* Dollar surges on U.S. job growth, wages increase
* UBS sees upside for oil demand growth in 2018
* Reuters survey shows strong compliance with output cuts
* U.S. output exceeded 10 mln bpd in Nov, a first since 1970 (Updates prices, adds dollar moves)
LONDON, Feb 2 (Reuters) - Oil prices eased on Friday as the dollar surged due strong U.S. jobs and wage numbers, although energy markets were still supported by strong compliance with output cuts by OPEC and rising global demand in 2018.
Brent futures, the global benchmark, were down by $1 at $68.65 a barrel by 1442 GMT. U.S. West Texas Intermediate (WTI) crude was down 55 cents at $65.25 a barrel.
Oil prices fell as the dollar in which it is priced soared , after U.S. jobs growth surged in January and wages rose further, recording their largest annual gain in more than 8-1/2 years.
But crude still has support in the mid-term because of output cuts by the biggest producers and strong demand.
"The OPEC/non-OPEC production and U.S. tight oil have justifiably been a focus this year. Yet demand has quietly underpinned the tightening of the market over the past year," Jon Rigby from UBS said in a note.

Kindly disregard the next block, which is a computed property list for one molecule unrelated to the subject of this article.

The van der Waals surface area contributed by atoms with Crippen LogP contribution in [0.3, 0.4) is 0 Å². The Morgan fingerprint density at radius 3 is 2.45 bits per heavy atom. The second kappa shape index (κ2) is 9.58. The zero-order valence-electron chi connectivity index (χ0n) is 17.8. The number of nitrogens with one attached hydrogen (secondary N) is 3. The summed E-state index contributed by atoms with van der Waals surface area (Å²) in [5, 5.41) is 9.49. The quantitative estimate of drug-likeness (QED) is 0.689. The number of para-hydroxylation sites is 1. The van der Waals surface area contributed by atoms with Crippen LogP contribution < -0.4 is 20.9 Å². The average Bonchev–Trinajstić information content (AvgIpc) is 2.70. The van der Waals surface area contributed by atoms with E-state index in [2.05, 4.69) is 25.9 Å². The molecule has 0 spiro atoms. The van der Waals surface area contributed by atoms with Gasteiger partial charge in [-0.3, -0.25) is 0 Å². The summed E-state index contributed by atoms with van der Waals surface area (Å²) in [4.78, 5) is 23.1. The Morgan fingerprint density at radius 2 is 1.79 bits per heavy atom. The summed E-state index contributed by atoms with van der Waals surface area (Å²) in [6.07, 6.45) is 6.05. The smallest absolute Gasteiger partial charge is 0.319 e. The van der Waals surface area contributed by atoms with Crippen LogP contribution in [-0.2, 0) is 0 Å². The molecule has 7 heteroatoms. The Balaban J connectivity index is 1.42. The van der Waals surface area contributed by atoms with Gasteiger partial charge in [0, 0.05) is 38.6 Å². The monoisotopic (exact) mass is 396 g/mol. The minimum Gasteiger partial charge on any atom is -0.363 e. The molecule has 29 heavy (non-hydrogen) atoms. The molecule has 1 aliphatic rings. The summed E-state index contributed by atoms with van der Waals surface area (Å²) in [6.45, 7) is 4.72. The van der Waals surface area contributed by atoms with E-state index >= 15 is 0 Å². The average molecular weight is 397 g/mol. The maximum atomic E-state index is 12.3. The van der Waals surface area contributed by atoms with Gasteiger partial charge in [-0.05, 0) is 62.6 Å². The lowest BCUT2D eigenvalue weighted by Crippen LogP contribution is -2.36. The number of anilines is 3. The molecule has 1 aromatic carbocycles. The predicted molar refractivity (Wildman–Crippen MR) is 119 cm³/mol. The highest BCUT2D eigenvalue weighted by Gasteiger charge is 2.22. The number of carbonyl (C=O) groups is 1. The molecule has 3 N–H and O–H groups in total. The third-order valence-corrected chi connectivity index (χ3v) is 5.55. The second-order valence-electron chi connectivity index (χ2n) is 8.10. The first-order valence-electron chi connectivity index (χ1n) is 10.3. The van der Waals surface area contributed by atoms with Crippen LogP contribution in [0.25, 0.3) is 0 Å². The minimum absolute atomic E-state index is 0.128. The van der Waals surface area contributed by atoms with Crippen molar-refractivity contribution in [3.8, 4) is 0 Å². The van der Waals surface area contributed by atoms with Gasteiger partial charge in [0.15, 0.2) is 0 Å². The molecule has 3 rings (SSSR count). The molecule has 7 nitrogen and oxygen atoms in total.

Global oil demand rose by 1.6 million bpd, or about 1.5 percent, last year and UBS said it should grow by another 1.3 million this year or even more after the International Monetary Fund raised its global economic growth forecast.
UBS said that in each of the 10 individual years since 1980 when GDP grew by more than 4 percent, oil consumption growth exceeded 1.5 percent in seven of them: "This implies upside risk to our current 2018 demand growth forecast".
On the supply front, production by the Organization of the Petroleum Exporting Countries rose in January from an eight-month low, as higher output from Nigeria and Saudi Arabia offset a further decline in Venezuela.
"It underscores the commitment of the cartel, and their Russian partners, to keep a floor under the oil price," said Greg McKenna, chief market strategist at futures brokerage AxiTrader.
Russia data also showed strong compliance with output cuts in January.
Good compliance is drawing investors' focus away from the rise in U.S. production. U.S. output surpassed 10 million bpd in November for the first time since 1970, the Energy Information Administration said this week.
(Additional reporting by Henning Gloystein and Aaron Sheldrick; Editing by Richard Pullin and Edmund Blair)